LafargeHolcim supports vital sanitation infrastructure in India

In India, more than half of the rural population lacks access to lavatories, which creates dire public health, social and developmental issues. LafargeHolcim has pledged to construct 3 million toilets as part of a India's nation-wide campaign to improve sanitation infrastructure.

11.19.2016
 

Providing answers to a global sanitation crisis

November 19 is World Toilet Day, which is an opportunity to raise awareness and inspire action to tackle the global sanitation crisis. While it seems like a taboo subject, the lack of proper sanitation infrastructure adversely affects the health, safety, and even education of people in emerging economies. That’s why India’s Prime Minister Narendra Modi has made it a priority and launched a campaign to make the country Open-Defecation Free (ODF) by October 2019 by constructing 120 million toilets in rural areas.

LafargeHolcim has pledged to support this effort, using its cement and building materials expertise to construct 3 million toilets. The work on toilets in India is being led by two of our subsidiaries, ACC Limited and Ambuja Cements Limited. Their initiatives are helping deliver two of the four areas of The 2030 Plan, namely People & Communities and Water & Nature.

Learn more about LafargeHolcim's 2030 Plan commitments

LafargeHolcim taking the lead on improving sanitary conditions in India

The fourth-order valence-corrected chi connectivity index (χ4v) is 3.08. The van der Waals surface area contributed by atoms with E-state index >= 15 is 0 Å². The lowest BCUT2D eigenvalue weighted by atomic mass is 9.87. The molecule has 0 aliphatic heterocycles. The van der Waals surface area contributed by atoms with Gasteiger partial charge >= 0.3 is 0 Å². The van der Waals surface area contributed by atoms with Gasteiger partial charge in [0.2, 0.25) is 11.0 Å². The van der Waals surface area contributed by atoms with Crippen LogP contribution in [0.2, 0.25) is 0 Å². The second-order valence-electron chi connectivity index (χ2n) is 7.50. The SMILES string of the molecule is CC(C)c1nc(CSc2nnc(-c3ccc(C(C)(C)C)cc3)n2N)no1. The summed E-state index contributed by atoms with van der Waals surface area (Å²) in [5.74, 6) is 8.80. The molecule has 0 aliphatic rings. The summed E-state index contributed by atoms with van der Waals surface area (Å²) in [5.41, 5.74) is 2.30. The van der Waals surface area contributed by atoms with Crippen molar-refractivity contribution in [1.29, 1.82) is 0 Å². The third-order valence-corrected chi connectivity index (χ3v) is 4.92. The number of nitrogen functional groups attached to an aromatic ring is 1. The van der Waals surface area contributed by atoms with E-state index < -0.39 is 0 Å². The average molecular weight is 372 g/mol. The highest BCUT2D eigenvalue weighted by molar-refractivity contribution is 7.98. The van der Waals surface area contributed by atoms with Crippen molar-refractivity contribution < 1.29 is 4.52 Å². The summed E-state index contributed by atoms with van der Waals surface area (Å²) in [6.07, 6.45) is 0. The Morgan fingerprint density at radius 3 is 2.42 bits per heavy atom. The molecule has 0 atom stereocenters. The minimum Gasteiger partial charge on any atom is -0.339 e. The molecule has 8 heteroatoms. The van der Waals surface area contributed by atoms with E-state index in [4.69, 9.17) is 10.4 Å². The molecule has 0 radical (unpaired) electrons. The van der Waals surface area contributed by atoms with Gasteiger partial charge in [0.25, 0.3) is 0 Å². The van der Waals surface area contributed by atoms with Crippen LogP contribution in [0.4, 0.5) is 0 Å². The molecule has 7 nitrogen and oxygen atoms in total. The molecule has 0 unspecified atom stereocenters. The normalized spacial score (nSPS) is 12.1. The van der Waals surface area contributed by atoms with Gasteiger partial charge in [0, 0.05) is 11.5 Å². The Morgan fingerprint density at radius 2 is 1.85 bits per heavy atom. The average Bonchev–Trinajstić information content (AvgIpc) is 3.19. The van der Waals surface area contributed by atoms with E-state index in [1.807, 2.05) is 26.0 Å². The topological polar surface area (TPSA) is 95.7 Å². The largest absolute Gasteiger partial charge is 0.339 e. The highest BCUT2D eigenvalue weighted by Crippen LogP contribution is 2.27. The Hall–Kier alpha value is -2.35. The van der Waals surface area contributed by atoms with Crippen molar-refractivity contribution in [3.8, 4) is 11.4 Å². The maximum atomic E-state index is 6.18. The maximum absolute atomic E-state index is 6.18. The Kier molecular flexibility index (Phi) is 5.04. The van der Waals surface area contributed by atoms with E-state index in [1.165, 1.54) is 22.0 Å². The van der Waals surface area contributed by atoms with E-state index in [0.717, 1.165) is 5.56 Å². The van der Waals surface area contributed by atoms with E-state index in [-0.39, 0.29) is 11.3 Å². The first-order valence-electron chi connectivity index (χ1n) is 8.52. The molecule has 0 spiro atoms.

Pilot projects and community investments completed by ACC Limited and the Ambuja Cement Foundation (the Corporate Responsibility arm of Ambuja Cements Limited), have already changed the lives and prospects of thousands of people in India. These initiatives involve community outreach on sanitation topics, as well as the construction of toilets in villages, schools and urban communities:

  • The Ambuja Cement Foundation, under its school sanitation program, has built or repaired toilets in 176 schools to date. The initiative particularly benefited young girls who had stopped attending classes rather than be forced to use the unhygienic or open toilets. Similarly, the ACC plant in Wadi built toilets at five government schools and connected the water supply, thereby providing facilities for over 1,400 children in the area.
  • ACC Limited was instrumental in providing toilets to all 25 homes of a disadvantaged urban neighborhood in Sindri. ACC’s Corporate Social Responsibility team started by raising awareness on sanitation issues and engaging with households to overcome the perception that building a toilet is not worth the expense. ACC also supplemented a government subsidy with a grant that brought down the cost to the householder to an affordable Rs 1,500 (just over US$22) per toilet.
  • Both subsidiaries joined up to launch the Sanitation for Life’ (S4L) initiative. S4L aims to promote the construction of toilets built of fly ash bricks and concrete blocks. These low-cost models would be made available through the Group’s Green Building Centres. In addition to health and hygiene, the provision of toilets in villages stands to greatly improve the security and safety of women who would otherwise risk being assaulted as they venture out into the fields and woods at night.

Jim Rushworth, head of corporate citizenship for LafargeHolcim: “The provision of toilet facilities may seem like a small contribution, but we firmly believe that the benefits in terms of health, education, security and general well-being are huge. Our aim is to take lessons from the pilots and build business cases for the various types of toilet provision which would create employment, skills and capacity development for those building and installing the sanitation infrastructure, while at the same time helping India become ODF."

 
Martin Kriegner, Executive Committee member in charge of India & South East Asia, supporting local achievements in India